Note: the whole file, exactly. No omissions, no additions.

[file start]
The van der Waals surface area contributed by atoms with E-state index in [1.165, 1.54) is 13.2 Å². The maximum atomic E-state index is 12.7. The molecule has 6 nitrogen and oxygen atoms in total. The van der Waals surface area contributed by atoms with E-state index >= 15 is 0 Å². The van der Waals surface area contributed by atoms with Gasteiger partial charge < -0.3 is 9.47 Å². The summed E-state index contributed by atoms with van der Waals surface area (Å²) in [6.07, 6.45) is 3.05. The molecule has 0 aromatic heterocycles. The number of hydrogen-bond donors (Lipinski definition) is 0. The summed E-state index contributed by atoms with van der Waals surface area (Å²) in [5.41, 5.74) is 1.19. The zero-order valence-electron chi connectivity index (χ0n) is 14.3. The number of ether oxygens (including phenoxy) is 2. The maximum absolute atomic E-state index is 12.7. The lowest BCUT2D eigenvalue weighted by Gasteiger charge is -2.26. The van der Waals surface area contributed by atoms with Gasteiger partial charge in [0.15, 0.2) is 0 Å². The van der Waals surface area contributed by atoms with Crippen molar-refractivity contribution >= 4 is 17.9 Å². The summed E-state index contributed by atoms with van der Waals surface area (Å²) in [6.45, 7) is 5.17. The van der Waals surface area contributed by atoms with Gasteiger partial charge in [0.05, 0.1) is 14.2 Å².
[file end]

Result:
The van der Waals surface area contributed by atoms with E-state index in [1.165, 1.54) is 13.2 Å². The maximum atomic E-state index is 12.7. The molecule has 6 nitrogen and oxygen atoms in total. The van der Waals surface area contributed by atoms with E-state index >= 15 is 0 Å². The van der Waals surface area contributed by atoms with Gasteiger partial charge < -0.3 is 9.47 Å². The summed E-state index contributed by atoms with van der Waals surface area (Å²) in [6.07, 6.45) is 3.05. The molecule has 0 aromatic heterocycles. The number of hydrogen-bond donors (Lipinski definition) is 0. The summed E-state index contributed by atoms with van der Waals surface area (Å²) in [5.41, 5.74) is 1.19. The zero-order valence-electron chi connectivity index (χ0n) is 14.3. The number of ether oxygens (including phenoxy) is 2. The maximum absolute atomic E-state index is 12.7. The lowest BCUT2D eigenvalue weighted by Gasteiger charge is -2.26. The van der Waals surface area contributed by atoms with Gasteiger partial charge in [0.15, 0.2) is 0 Å². The van der Waals surface area contributed by atoms with Crippen molar-refractivity contribution >= 4 is 17.9 Å². The summed E-state index contributed by atoms with van der Waals surface area (Å²) in [6.45, 7) is 5.17. The van der Waals surface area contributed by atoms with Gasteiger partial charge in [0.05, 0.1) is 14.2 Å².